FFRF warns Alabama school district to shape up

The Freedom From Religion Foundation is warning an Alabama school district to keep religious rituals out of its schools following an egregious local First Amendment violation.

FFRF wrote to Sylacauga City Schools, addressing a deeply troubling religious performance titled “BREAKTHROUGH” taking place at Nichol Lawson Middle School on Aug. 11 and at Sylacauga High School a few days later. The event included Christian music, bible verses and prayer. A concerned parent reported to FFRF that bibles were distributed to students as they entered the gym to view the performance and that the school principal and vice principal were in attendance. 

Video footage and photos of the assemblies show students kneeling before a large Latin cross at both performances. Religious organizations at the schools — the Fellowship of Christian Students, the Fellowship of Christian Athletes and a group called “FOCUS” — had coordinated the school event. 

In its letter to the school district, FFRF informed Superintendent Michael Todd Freeman that giving the outside groups access to proselytize to public school students is unconstitutional, and endorses the organizers’ Christian message.

“While some Christian evangelizers come as wolves dressed in sheep’s clothing, this wolf comes dressed as a wolf,” wrote FFRF Patrick O’Reiley Legal Fellow Chris Line. “This event’s overtly religious and proselytizing messages were explicit. Even a cursory examination beforehand should have raised major red flags for school administrators.”

Line also noted that it is unconstitutional for public school districts to distribute bibles to students as part of the public school day.

Evangelical assemblies and bible distributions violate students’ rights of conscience and parents’ right to determine whether to indoctrinate their children. The events also needlessly subject the school district to legal liability.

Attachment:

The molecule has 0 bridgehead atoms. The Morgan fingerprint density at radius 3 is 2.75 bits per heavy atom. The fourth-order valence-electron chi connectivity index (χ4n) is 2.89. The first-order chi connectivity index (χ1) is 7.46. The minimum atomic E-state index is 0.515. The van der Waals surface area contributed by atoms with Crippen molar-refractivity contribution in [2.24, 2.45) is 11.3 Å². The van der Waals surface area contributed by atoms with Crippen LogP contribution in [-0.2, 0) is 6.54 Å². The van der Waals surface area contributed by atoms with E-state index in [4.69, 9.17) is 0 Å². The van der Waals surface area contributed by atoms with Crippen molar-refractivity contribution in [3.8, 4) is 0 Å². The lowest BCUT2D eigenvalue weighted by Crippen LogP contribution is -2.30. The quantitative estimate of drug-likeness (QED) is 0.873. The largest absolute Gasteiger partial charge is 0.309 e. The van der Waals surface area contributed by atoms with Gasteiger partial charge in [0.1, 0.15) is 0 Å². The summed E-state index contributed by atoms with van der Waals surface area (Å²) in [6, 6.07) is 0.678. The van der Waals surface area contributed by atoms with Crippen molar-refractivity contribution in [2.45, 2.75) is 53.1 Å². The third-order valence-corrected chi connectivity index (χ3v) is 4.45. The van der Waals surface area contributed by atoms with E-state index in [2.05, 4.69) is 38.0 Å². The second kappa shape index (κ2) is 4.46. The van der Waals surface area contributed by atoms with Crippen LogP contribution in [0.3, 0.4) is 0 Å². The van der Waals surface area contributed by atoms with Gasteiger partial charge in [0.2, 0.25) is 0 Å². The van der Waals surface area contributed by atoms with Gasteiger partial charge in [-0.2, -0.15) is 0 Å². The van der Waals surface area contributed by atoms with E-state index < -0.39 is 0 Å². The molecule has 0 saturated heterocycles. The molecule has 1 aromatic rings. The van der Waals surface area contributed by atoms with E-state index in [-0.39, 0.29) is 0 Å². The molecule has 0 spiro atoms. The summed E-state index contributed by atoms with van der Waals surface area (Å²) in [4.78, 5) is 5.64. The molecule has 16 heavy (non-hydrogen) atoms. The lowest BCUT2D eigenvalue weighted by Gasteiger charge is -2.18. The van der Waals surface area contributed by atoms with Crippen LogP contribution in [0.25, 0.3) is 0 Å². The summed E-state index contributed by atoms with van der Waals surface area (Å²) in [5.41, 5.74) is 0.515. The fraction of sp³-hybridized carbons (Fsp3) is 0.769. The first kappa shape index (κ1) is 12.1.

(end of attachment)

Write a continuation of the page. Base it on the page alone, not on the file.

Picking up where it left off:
FFRF is requesting immediate assurance from the district that the groups responsible for putting on the Christian performance will not be allowed to present again in the district’s schools, and that the district ensure that bibles will not be given out to students during the school day.

“The district must take swift action to certify that such school promotion of religious indoctrination does not happen again,” says FFRF Co-President Annie Laurie Gaylor. “Administrators within the district’s schools must be reminded of their constitutional obligation to educate, not indoctrinate.”

The Freedom From Religion Foundation is a national state/church watchdog with more than 29,000 members across the country, including members in Alabama. Its purposes are to protect the constitutional principle of separation between state and church, and to educate the public on matters relating to nontheism.

Freedom From Religion Foundation

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